Longford man cleared of theft due to 'lack of evidence'

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Longford Courthouse.

Longford Courthouse

A man who appeared at last week’s sitting of Longford District Court charged under the Theft & Fraud Offences Act had the case against him dismissed following a hearing into the matter.

John Paul Conway, Longford appeared before Judge Marie Keane charged with trespass at Apple Green restaurant, Main Street, Longford on April 29, 2017.

He was also further charged with burglary at Apple Green on May 10, 2017; burglary at Tally-weijl, Main Street, Longford on April 29, 2017 and stealing €115 from a car at Grian Ard, Longford on February 19 last.

Outlining the evidence to the court, Inspector Bláthín Moran said that the case centered around numerous offences that took place in Longford town over a number of months earlier this year.

The Inspector also pointed out that CCTV footage in respect of some of the matters was available to the court.

In his direct evidence to the court, Garda Sheil said that on April 29 last, a burglary took place at the Tally-weijl clothing store which is situated along Longford town’s main street.

He said that he secured CCTV footage from the premises and was viewing it when he became aware that another burglary had taken place at a local restaurant.

“I also viewed CCTV from that incident,” added Garda Sheil, before pointing out the owners of both establishments had also provided statements to the Gardaí.

The court was also told that those who provided the statements were not in a position to provide that evidence to the court.

The court then went on to hear what had been taken during the burglaries.

“In relation to Tally-weijl, the culprits gained access to the premises by climbing up onto the roof,” the local garda continued.

“They turned the CCTV camera in the opposite direction and then entered the clothes store.

“There they proceeded to take the hard drive from the CCTV set-up inside the store and took €200 from the till.

“There was also €200 worth of damage caused where the culprits gained entry.”

The court was then told about what happened to the adjoining building earlier when the culprits were accessing the Tally-weijl building.

“The building next door is a restaurant and they gained access to that by damaging the back door.

“Once they entered the building, the alarm went off, so they ran off.

“Nothing was taken during that incident.”

Garda Sheil then went on to say that he arrested the defendant on May 11, 2017 for questioning.
The Garda told the court that after viewing the CCTV footage, he recognised Mr Conway and was therefore in a position to arrest him in relation to the burglaries.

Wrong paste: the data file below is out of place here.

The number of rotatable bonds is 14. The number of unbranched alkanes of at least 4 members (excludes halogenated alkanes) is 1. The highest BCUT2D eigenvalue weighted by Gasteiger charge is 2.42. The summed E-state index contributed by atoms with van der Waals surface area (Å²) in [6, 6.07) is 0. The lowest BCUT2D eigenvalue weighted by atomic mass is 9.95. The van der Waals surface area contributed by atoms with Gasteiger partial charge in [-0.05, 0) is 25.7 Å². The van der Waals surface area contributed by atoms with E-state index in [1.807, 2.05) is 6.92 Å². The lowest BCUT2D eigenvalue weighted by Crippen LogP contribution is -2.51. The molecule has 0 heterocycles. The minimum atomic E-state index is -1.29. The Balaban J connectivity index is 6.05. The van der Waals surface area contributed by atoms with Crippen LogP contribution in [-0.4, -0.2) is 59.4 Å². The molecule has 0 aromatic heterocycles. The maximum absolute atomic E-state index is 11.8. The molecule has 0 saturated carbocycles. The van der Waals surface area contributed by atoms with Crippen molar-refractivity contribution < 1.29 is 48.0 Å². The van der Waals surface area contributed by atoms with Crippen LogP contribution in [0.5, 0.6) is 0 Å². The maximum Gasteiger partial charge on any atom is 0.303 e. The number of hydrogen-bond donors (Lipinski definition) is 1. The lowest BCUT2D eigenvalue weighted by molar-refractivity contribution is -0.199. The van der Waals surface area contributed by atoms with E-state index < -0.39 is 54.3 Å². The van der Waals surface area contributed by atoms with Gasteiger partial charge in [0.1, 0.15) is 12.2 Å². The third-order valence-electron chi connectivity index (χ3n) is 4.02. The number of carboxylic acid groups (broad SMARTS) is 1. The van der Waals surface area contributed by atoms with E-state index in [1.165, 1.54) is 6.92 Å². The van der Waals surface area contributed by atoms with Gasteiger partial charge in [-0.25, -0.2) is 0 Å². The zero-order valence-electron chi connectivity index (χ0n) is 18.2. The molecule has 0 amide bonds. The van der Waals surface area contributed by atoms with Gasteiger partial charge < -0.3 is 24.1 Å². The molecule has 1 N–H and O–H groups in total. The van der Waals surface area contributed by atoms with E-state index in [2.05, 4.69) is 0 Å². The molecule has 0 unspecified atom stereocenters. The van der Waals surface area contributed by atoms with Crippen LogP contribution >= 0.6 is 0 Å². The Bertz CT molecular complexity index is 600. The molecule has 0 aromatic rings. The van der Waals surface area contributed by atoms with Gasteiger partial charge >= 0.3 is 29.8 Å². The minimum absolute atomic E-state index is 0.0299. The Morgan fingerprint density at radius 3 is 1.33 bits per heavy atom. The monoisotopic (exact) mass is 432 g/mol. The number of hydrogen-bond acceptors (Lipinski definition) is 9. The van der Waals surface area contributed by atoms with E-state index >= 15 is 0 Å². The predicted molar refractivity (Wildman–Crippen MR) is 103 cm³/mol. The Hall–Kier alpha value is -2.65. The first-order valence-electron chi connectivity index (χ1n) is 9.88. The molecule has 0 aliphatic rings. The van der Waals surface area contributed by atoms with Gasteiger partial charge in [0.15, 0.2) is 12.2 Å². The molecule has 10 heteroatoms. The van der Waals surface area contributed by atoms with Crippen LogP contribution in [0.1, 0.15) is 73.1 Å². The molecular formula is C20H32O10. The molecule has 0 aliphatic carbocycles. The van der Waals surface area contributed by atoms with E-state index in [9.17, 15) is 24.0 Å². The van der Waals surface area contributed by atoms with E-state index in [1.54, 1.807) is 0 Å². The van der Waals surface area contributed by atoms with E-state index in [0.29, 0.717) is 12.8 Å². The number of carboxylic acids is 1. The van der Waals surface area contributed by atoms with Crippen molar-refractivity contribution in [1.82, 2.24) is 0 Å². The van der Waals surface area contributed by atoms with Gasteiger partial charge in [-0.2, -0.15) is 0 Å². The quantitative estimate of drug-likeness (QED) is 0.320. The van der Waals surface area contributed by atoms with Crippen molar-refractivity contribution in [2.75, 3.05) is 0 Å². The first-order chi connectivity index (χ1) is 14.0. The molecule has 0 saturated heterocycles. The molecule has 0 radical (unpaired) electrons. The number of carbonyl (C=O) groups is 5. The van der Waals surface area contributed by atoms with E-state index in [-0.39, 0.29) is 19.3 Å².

“He was interviewed and made certain admissions during the interview,” Garda Sheil added.
Meanwhile, the court went on to hear that the defendant was also shown the CCTV footage when he was being questioned, but he made no comment in respect of that.

The court then heard that the defendant was released and subsequently charged in relation to both burglaries on June 9, last.

Garda Sheil also told the court that he knew Mr Conway well and easily identified him from the CCTV footage.

Defence solicitor, John Quinn then put it to Garda Sheil that the CCTV footage he was relying on “was not very clear”.

“And in fairness,” Mr Quinn continued, “the faces of the culprits are covered”.

Meanwhile, Garda Sheil said that the culprits used hoods over their heads and while the tops of the defendants’ heads were covered it was still possible to recognise their facial features, which he added, “ is very clear”.

The court was also told, at that point, that the defendant had 67 previous convictions.
Mr Quinn then put it to Judge Keane that the State’s case against his client was “insufficient” particular in relation to the allegation of criminal damage.

“There is no statement from the owner and no evidence of anything being taken so all of this is just hearsay from the Garda,” said Mr Quinn.

“I would respectfully submit that the State’s case is deficient.

“The CCTV footage is very poor and cannot be relied upon.”

Garda Sheil then addressed the court in relation to the matter.

He said that he had taken statements from the injured parties on the day, but Mr Quinn interjected and said that because those statements had not been submitted in evidence, the Garda was producing hearsay evidence to the court.

“This is just not acceptable,” added Mr Quinn.

“The State’s case is deficient; there simply is no evidence against my client.

During her deliberations on the matter Judge Keane said that while she was satisfied, after viewing the CCTV in the case herself, that the footage did clarify who the gentleman involved was, the evidence against Mr Conway was weak.

She also said there was no independent evidence in respect of any criminal damage available to the court, so she was therefore dismissing that particular charge.

Before concluding, the Judge struck all the charges against the defendant out citing the lack of evidence in the State’s case as the reason for her decision.